To begin with, the numbers don't support the notion that our military actions are helping reduce terrorist attacks. In 2004, the Bush administration was embarrassed by the publication of Patterns of Global Terrorism, an annual report mandated by Congress, which the U.S. Department of State is required to produce each year to provide a full and complete record of countries and groups involved in international terrorism. The 2004 report, which tallied attacks for 2003 (the first year of the war in Iraq), showed that there had been 175 significant terrorist attacks that year -- the highest number since the State Department first began compiling the report in 1985. For 2004, according to U.S. intelligence officials, the numbers are even worse - 651 attacks, nearly four times the amount of the previous year's embarrassment.
The numbers were so bad that the Bush administration decided not to publish Patterns of Global Terrorism at all in 2005. In a State Department briefing, spokesman Richard Boucher said the department would issue a different report, with the statistics omitted. The numbers would be released someday, Boucher said, but "I don't know when." And it should be noted that the 651 attacks tallied for 2004 don't include incidents such as attacks on U.S. soldiers in Afghanistan and Iraq. The National Counterrorism Center, a government agency created by President Bush in 2004, recently compiled a new report that does include attacks on soldiers and other incidents not previously classed as terrorism. Using this more inclusive definition, the number of terrorist incidents in 2004 would be 3,192.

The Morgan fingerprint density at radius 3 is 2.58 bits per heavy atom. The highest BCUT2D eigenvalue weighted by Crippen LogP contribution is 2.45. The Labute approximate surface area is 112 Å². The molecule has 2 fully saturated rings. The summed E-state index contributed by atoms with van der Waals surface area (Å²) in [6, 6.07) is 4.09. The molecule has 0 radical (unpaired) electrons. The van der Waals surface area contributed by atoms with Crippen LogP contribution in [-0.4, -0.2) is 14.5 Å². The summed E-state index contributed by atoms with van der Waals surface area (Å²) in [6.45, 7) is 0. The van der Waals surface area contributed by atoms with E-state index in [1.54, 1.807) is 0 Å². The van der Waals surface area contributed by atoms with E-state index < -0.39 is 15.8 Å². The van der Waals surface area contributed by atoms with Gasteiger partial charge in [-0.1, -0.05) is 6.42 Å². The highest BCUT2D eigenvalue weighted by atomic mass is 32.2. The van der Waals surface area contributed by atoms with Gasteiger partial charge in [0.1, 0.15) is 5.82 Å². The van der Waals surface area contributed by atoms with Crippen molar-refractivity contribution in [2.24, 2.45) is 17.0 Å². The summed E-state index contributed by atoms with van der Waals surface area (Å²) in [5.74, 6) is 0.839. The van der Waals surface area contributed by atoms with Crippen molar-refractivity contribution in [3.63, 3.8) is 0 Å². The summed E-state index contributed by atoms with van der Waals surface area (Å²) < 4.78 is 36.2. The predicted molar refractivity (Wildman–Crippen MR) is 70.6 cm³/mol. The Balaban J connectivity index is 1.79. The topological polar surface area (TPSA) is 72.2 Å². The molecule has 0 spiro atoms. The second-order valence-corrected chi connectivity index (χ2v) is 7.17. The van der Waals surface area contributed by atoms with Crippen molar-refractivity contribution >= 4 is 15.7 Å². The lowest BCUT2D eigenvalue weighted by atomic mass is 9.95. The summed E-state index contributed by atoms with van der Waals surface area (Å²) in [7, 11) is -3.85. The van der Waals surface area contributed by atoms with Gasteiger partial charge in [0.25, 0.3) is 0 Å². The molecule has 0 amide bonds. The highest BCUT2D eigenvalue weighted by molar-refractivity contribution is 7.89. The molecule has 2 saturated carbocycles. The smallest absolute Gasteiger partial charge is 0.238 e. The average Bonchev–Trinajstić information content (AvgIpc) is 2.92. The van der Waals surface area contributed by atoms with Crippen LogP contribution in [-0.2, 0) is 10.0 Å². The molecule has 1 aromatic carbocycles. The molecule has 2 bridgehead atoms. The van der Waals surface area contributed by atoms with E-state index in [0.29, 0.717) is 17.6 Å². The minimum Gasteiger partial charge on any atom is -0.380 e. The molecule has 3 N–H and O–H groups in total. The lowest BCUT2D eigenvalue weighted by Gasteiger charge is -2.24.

As if those facts are not gloomy enough, June was one of the deadliest months yet for U.S. troops in Iraq. According to freelance reporter and long-time Iraq hand Chris Albritton, "Iraq is a disaster" that bears no resemblance to the "head-in-the-sandism, brazen propaganda and revisionism" found in official U.S. military news releases. And according to U.S. counterterrorism officials and classified studies by the CIA and the State Department, Iraq has now become something that it was not before the war began: "the prime training ground for foreign terrorists who could travel elsewhere across the globe and wreak havoc."
Afghanistan isn't far behind. Until recently, reports the Associated Press, it was "proudly held up as a poster-child of U.S.-led nation-building." But U.S. casualties have been edging up every year, and much of the previous optimism has evaporated in the face of "near-daily ambushes, execution-style killings, suicide bombings and [last] week's shooting down of a U.S. special forces helicopter."
As for Galloway's suggestion that England should pull its troops out of Iraq, the country was already moving in that direction before the terrorist attacks. A few days ago the Financial Times of London reported that the British government has drafted plans for a significant withdrawal of British troops from Iraq over the next 18 months and a big deployment to Afghanistan. By the first quarter of 2007, they are hoping to bring the British troop presence in Iraq down from the current level of 8,500 to around 1,000. British Defense Secretary John Reid described the plan as a transition to anti-insurgency efforts "being led by the Iraqi security forces themselves," but given the dismal security situation in Iraq, it is hard to take this assertion at face value.The Home Front